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A collection of snippets of the books I write and, occasionally, my life and the things that inspire my writing...

Saturday, April 19, 2014

A to Z: Q is for Quill Pen

How do we set down a story for posterity?

Early man recorded his stories by carving, chiseling, and painting on rocks and on cave walls-- immobile objects. Moving forward in time, pictographs wedged into wet clay, were replaced with the earliest instrument similar to a modern pen. A sharp stylus made of bone, ivory, or metal was used to scribe a wax coated clay surface. This allowed finer "writing" and developed along with an early alphabet around 1700-1500 BC. 

The Chinese invented "Indian Ink", a mixture of soot from pine smoke and lamp oil mixed with musk and the gelatin of donkey skin.

Along with development in ink, the method to deliver the ink onto the writing surface--a quill evolved, and the writing surface itself, evolved to the earliest paper. 

Papyrus and parchment papers came into use, along with reed pens and bamboo pens. Hollow plants were used to produce a fine script using ink. 

The time span of the quill pen ,over one thousand years, dominated that of all other writing instruments. Made from a bird feather, it was introduced around 700 A.D. And not just any bird feathers were used. For the strongest quill, it was a feather taken from a living bird, in the spring.   Preferred were the five outer left wing feathers. The left wing was favored because the feathers curved outward and away when used by a right-handed writer. Hmm...left-hand and right-hand pens...

Goose feathers were the most common, and swan feathers were the best--and most costly. For making fine lines (gasp! Monica Enderle Pierce!) crow feathers were preferred, and then came the feathers of eagles, owls, hawks, and turkeys. 
Quill pens lasted for only a week, then had to be replaced. 

Interesting tidbit: The writer needed an especially small knife to sharpen the quill. (origins of the term "pen-knife".)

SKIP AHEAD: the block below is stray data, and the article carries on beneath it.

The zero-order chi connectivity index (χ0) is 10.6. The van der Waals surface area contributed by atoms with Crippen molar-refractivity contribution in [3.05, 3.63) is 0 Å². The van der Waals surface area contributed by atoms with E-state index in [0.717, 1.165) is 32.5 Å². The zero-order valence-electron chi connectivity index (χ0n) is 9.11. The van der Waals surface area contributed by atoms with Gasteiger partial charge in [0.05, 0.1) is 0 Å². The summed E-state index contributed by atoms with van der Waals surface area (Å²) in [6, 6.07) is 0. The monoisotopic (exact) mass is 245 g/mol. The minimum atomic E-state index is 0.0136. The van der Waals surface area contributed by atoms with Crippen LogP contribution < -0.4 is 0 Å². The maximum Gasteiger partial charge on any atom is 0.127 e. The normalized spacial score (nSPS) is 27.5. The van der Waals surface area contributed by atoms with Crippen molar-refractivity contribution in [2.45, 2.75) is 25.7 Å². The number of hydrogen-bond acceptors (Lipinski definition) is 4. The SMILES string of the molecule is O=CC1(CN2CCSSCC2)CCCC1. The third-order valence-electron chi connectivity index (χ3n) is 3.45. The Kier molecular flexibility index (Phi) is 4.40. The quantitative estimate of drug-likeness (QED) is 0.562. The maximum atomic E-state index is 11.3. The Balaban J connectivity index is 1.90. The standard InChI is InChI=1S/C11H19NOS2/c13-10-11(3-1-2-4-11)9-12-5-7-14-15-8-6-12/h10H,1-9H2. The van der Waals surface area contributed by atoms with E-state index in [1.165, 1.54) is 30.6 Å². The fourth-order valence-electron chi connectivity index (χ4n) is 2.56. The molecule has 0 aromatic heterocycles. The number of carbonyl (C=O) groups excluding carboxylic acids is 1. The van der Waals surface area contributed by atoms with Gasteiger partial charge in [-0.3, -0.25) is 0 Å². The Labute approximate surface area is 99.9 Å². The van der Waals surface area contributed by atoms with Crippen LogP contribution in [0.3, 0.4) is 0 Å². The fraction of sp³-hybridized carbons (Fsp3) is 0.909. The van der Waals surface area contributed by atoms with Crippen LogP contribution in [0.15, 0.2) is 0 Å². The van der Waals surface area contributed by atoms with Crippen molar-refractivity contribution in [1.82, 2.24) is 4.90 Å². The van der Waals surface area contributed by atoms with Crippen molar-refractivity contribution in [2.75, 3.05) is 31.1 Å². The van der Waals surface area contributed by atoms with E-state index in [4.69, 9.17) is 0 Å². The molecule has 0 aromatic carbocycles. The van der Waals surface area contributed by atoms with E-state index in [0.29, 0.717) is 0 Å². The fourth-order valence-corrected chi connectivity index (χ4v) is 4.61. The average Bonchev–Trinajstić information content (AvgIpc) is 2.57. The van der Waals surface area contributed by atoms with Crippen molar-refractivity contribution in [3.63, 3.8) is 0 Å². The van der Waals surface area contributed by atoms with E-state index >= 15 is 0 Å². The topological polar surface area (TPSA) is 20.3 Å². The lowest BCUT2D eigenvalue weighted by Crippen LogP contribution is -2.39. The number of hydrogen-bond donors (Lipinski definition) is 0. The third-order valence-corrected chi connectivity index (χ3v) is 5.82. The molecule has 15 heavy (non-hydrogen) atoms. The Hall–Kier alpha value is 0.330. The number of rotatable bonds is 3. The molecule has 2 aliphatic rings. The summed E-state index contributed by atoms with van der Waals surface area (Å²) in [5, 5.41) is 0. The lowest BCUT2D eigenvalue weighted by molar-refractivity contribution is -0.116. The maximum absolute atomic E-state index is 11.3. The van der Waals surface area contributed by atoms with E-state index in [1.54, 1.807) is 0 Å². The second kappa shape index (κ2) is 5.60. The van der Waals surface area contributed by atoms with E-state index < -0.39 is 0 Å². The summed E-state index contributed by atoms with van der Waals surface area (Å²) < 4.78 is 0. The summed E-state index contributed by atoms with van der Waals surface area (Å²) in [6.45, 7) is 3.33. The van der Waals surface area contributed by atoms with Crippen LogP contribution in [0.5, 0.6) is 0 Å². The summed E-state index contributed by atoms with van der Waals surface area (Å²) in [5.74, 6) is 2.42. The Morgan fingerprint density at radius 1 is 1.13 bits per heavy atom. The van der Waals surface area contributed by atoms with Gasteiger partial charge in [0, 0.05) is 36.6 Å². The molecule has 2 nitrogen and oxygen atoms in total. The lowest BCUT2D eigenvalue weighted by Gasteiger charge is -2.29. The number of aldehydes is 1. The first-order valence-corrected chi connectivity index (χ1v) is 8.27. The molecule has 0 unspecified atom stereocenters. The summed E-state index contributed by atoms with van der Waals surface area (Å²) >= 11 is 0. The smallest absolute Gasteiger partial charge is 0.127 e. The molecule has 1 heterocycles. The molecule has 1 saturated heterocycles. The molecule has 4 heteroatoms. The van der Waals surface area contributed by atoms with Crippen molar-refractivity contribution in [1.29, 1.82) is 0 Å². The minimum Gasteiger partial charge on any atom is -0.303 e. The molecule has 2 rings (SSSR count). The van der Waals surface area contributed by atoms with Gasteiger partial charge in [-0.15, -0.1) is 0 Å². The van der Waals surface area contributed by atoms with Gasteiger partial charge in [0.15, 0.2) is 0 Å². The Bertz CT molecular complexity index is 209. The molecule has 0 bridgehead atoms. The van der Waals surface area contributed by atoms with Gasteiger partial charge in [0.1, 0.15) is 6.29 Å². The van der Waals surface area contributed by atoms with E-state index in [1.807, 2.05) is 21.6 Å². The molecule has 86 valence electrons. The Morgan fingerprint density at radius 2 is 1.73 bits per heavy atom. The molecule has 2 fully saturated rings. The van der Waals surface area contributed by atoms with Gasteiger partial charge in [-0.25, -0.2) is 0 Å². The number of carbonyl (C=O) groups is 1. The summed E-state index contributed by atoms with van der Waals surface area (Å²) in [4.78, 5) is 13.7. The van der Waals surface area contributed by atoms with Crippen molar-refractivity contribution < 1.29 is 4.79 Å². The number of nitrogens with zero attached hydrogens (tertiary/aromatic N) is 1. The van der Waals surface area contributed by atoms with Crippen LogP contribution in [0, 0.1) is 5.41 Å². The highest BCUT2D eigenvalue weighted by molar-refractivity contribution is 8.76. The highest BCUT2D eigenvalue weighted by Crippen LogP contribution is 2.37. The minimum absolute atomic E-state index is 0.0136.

All in all, it's interesting--and like most connected things, the improved means to set down a story showed that the  paint or ink, the delivery method, and the surface on which the story was set all evolved together, relative to each other as need necessitated. Perhaps necessity truly is the mother of invention.

I wonder if keyboards will be included in this history?  

Visit other  April Blogging from A to Z Challenge by clicking here. 





  1. We have the convenience of typewriter, word processors and computers yet there is something about quills and ink pots that is f fascinating. I think it is romantic and dramatic.
    One of the blogs I follow is called Ink pots and quill.blogspot.com.

  2. Very fascinating! It's amazing to think of how far we've come. :)
    Where Legends Begin

  3. I bless my computer every time I have to write something. When we were in Egypt we had a demonstration of how papyrus is made. And I remember typing my husband's thesis on a typewriter where you had to re do the whole page if one error.

  4. testing: A Scenic Route but replace the [ with a < and the ] with a >

  5. Thanks for this fascinating history, Teresa! ☺ I did not know the origins for the word "penknife", until now.
    Debbie @ The Doglady's Den

  6. That is so interesting Teresa - I'd never thought about the pen-knife before.
    This has been a really enjoyable challenge - I'm away on holidays, sort of, this week but had to pre write nearly a week's worth - a hard slog - so hopefully I'll be able to get an internet connection to do some tweaking, reading and visiting of others. Here's to the home stretch lol
    Fil at Fil's Place - Old Songs and Memories

  7. Interesting. Learned something new today - the origins of the pen-knife.

    Dropping by from AtoZ
    Suzy at Someday Somewhere